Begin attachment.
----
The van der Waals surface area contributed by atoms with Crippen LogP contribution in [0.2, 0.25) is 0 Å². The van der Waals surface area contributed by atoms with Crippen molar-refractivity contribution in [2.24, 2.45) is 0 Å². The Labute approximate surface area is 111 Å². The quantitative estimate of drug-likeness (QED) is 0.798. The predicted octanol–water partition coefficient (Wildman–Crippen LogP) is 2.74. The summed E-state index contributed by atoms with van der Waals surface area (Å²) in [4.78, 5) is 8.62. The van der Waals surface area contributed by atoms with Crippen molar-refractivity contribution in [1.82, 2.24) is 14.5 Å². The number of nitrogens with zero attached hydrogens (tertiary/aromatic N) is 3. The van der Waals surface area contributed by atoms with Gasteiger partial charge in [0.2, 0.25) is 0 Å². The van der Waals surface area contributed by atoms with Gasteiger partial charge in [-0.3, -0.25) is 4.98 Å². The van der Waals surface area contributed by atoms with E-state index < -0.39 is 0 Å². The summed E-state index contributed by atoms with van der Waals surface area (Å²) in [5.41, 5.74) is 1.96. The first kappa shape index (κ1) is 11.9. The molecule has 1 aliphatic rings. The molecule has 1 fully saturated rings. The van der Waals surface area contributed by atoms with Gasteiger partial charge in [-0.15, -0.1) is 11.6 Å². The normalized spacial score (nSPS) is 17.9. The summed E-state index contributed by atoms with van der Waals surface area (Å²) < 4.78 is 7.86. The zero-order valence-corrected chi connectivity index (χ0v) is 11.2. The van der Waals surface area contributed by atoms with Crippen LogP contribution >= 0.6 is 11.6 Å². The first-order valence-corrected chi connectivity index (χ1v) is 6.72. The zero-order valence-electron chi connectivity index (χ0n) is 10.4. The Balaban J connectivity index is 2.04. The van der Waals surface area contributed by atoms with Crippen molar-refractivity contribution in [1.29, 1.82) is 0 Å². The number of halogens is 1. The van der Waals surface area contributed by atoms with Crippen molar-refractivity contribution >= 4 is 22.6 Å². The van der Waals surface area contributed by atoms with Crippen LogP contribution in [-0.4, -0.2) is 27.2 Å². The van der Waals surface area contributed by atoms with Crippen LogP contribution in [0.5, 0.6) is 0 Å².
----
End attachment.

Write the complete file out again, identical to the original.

The van der Waals surface area contributed by atoms with Crippen LogP contribution in [0.2, 0.25) is 0 Å². The van der Waals surface area contributed by atoms with Crippen molar-refractivity contribution in [2.24, 2.45) is 0 Å². The Labute approximate surface area is 111 Å². The quantitative estimate of drug-likeness (QED) is 0.798. The predicted octanol–water partition coefficient (Wildman–Crippen LogP) is 2.74. The summed E-state index contributed by atoms with van der Waals surface area (Å²) in [4.78, 5) is 8.62. The van der Waals surface area contributed by atoms with Crippen molar-refractivity contribution in [1.82, 2.24) is 14.5 Å². The number of nitrogens with zero attached hydrogens (tertiary/aromatic N) is 3. The van der Waals surface area contributed by atoms with Gasteiger partial charge in [0.2, 0.25) is 0 Å². The van der Waals surface area contributed by atoms with Gasteiger partial charge in [-0.3, -0.25) is 4.98 Å². The van der Waals surface area contributed by atoms with E-state index < -0.39 is 0 Å². The summed E-state index contributed by atoms with van der Waals surface area (Å²) in [5.41, 5.74) is 1.96. The first kappa shape index (κ1) is 11.9. The molecule has 1 aliphatic rings. The molecule has 1 fully saturated rings. The van der Waals surface area contributed by atoms with Gasteiger partial charge in [-0.15, -0.1) is 11.6 Å². The normalized spacial score (nSPS) is 17.9. The summed E-state index contributed by atoms with van der Waals surface area (Å²) < 4.78 is 7.86. The zero-order valence-corrected chi connectivity index (χ0v) is 11.2. The van der Waals surface area contributed by atoms with Crippen LogP contribution >= 0.6 is 11.6 Å². The first-order valence-corrected chi connectivity index (χ1v) is 6.72. The zero-order valence-electron chi connectivity index (χ0n) is 10.4. The Balaban J connectivity index is 2.04. The van der Waals surface area contributed by atoms with Crippen molar-refractivity contribution in [1.29, 1.82) is 0 Å². The number of halogens is 1. The van der Waals surface area contributed by atoms with Crippen molar-refractivity contribution >= 4 is 22.6 Å². The van der Waals surface area contributed by atoms with Crippen LogP contribution in [-0.4, -0.2) is 27.2 Å². The van der Waals surface area contributed by atoms with Crippen LogP contribution in [0.5, 0.6) is 0 Å².